A few years ago I was going through the airport and decided to stop off in Hughes & Hughes to buy a book. At the time I was feeling particularly lazy and decided that whatever book I’d buy would have to have been previously adapted into a film (that I’d seen), so I could read the book but without all that added hard stuff like, needing to concentrate, using my eyes or working my brain.
It might not hurt to mention that I’d just finished exams.
There were several books I had in mind and predictably Hughes & Hughes didn’t stock any of them.
I’m not sure if it was because I had decided to try and find About a Boy or had simply drifted into the ‘H’ section but I somehow stumbled upon Nick Hornby’s High Fidelity, which I had never heard of but whose cover was practically pockmarked with star-ratings and proclamations of excellence. So I bought it, and read it, and as it turned out, absolutely loved it.
At seventeen I was blown away by Hornby’s ability to use music both as a crutch and a backdrop to describe and develop his main character’s feelings and mental outlook, and all simply by chronicling what music he was listening to. But I sometimes wonder if my age might have been divisive in my love for High Fidelity.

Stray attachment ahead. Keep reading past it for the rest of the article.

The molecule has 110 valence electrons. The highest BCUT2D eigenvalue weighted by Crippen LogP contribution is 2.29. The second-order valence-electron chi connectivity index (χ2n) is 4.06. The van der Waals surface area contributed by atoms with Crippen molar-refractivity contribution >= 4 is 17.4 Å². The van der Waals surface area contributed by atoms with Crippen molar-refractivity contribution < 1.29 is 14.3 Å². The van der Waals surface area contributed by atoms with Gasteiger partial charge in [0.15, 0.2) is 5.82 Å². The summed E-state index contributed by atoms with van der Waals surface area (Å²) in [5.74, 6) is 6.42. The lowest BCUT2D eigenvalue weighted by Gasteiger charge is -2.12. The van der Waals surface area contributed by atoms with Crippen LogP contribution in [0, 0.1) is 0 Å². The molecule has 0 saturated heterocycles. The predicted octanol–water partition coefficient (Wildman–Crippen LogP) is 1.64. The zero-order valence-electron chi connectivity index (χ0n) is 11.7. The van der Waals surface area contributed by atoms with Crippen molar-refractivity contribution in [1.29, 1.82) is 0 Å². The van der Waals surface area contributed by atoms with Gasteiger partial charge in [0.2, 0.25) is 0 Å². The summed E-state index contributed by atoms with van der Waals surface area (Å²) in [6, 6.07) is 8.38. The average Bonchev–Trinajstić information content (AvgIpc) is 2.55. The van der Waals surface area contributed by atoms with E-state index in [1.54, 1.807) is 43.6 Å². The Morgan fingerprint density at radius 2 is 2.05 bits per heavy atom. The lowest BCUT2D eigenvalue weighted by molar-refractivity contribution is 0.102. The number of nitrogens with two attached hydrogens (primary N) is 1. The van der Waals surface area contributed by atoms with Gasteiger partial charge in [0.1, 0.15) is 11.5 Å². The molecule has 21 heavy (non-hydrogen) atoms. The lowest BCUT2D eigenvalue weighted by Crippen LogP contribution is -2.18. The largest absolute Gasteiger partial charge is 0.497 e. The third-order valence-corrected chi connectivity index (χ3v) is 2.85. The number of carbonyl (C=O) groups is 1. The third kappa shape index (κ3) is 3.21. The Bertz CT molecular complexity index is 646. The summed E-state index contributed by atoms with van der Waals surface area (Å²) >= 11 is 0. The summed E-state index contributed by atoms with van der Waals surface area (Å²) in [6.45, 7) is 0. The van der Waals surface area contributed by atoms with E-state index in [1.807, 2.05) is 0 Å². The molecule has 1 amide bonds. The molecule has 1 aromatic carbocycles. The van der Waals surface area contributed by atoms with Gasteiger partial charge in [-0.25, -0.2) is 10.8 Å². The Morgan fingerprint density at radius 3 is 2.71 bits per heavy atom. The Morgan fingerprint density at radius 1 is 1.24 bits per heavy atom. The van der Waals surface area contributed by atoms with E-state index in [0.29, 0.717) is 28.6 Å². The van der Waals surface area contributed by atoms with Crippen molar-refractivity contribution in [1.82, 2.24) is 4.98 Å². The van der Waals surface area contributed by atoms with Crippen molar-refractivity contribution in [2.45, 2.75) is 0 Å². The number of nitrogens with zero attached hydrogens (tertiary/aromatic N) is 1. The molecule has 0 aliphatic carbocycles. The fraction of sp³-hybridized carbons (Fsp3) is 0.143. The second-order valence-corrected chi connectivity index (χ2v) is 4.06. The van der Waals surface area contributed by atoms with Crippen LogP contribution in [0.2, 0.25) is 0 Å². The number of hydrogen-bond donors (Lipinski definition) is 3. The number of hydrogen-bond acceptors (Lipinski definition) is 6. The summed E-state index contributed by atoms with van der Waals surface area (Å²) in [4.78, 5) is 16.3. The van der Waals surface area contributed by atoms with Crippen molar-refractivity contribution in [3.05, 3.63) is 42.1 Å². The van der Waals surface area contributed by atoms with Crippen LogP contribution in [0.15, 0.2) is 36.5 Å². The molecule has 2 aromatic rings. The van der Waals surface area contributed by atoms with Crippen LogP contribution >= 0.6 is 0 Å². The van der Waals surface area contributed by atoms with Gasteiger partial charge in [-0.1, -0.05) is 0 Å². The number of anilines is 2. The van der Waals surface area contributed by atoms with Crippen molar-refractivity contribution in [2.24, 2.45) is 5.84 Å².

Last week I turned 23. A week or two before that I was in the car with my mum and told her that one of the things I find strangest about being an adult is that music, which I love, isn’t the same now as it was when I was fifteen. As a teenager I loved music. I receded into the lyrics of my favourite songs and often cited lines to explain what I meant or how I felt. But it wasn’t just about the lyrics; it was about the sounds, the pace, the crescendos and harmonies, and how these combined to create an atmosphere that could elucidate my emotions or kick-start feelings of excitement, sadness or anger. I remember listening to Simon and Garfunkel’s ‘I Am A Rock’ and thinking that the combination of the upbeat tempo and the downright depressing lyrics was magical. At fifteen, my favourite musicians and groups were Neil Young, Elliot Smith, Radiohead, The Red Hot Chilli Peppers and The Beach Boys.